The Minerals Council South Africa, an industry lobby group, said on Sunday it does not support some elements in the latest draft of an industry charter, including a stipulation that one percent of core profit is paid to communities and employees.
South Africa plans to raise black ownership at permit-holding mining companies to 30 percent from 26 percent within five years, the draft showed on Friday.
But the Minerals Council, whose members include mining companies, said in a statement that the raised target was never agreed as a recommendation and is a surprise inclusion.
“The Minerals Council does not support this top up, as it prejudices existing rights holders that secured their rights on the basis of the 2004 and 2010 Charters,” it said.
The new draft charter extends to five years from one year the time that existing mining permit holders will have to meet the new black ownership requirement.
Other proposals in the charter include: new mining rights holders must pay one percent of core profit, or EBITDA, to employees and communities in circumstances where a dividend is not declared in any 12 month period.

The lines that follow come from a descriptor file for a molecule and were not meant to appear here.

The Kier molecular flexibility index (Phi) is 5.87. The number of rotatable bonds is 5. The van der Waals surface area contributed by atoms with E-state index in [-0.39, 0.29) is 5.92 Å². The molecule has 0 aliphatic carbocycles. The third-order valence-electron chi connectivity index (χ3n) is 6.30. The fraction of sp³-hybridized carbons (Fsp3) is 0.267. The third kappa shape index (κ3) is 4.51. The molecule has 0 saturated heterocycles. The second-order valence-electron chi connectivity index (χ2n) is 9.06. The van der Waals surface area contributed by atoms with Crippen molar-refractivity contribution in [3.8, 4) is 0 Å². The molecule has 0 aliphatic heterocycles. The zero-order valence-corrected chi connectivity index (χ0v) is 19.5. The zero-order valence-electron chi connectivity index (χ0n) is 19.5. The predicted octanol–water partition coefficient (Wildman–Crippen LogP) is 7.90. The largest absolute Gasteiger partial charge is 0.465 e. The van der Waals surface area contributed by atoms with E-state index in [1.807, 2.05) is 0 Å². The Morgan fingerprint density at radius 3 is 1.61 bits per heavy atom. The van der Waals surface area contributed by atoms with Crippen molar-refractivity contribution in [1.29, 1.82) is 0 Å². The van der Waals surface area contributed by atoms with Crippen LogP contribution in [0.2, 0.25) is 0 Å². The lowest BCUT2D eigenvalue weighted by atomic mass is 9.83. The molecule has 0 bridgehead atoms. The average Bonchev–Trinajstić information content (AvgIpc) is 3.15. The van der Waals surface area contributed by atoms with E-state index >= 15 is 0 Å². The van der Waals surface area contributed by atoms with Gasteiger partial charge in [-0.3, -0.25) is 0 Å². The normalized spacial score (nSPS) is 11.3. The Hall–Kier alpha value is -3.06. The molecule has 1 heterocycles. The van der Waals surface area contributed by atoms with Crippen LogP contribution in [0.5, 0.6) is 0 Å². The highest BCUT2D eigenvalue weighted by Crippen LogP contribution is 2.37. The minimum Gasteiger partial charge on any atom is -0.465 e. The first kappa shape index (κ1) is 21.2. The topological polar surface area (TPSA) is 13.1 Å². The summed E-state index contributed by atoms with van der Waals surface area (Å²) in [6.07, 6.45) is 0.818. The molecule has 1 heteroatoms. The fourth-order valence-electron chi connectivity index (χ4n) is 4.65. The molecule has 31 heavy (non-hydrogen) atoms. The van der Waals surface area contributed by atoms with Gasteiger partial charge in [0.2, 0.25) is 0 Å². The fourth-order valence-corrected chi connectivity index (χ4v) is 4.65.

This also, according to the lobby group, is a surprise addition and was not agreed upon as a recommendation.
On Friday it said it was against a requirement that 10 percent (a third of the 30 percent black ownership target) for new mining right applicants be granted for free to communities and qualifying employees, dubbed “free carry”.
The government and miners had been at loggerheads over a previous version of the charter, which the Chamber of Mines industry body, now Minerals Council, slammed as confusing and a threat to South Africa’s image with investors.
“The Minerals Council believes that much more work needs to be done to create a Mining Charter that promotes competitiveness, investment, growth and transformation for the growth and prosperity of South Africa,” it said.
Addressing the media on Sunday morning, mines minister Gwede Mantashe said in two weeks from now the department will host a summit to receive further input from stakeholders. The period to receive public comment closes on July 27.
“We are hoping that there won’t be too many changes proposed because we’ve engaged everybody in this process. But …we will listen,” Mantashe said.
Reporting by Nqobile Dludla; editing by Jason Neely.
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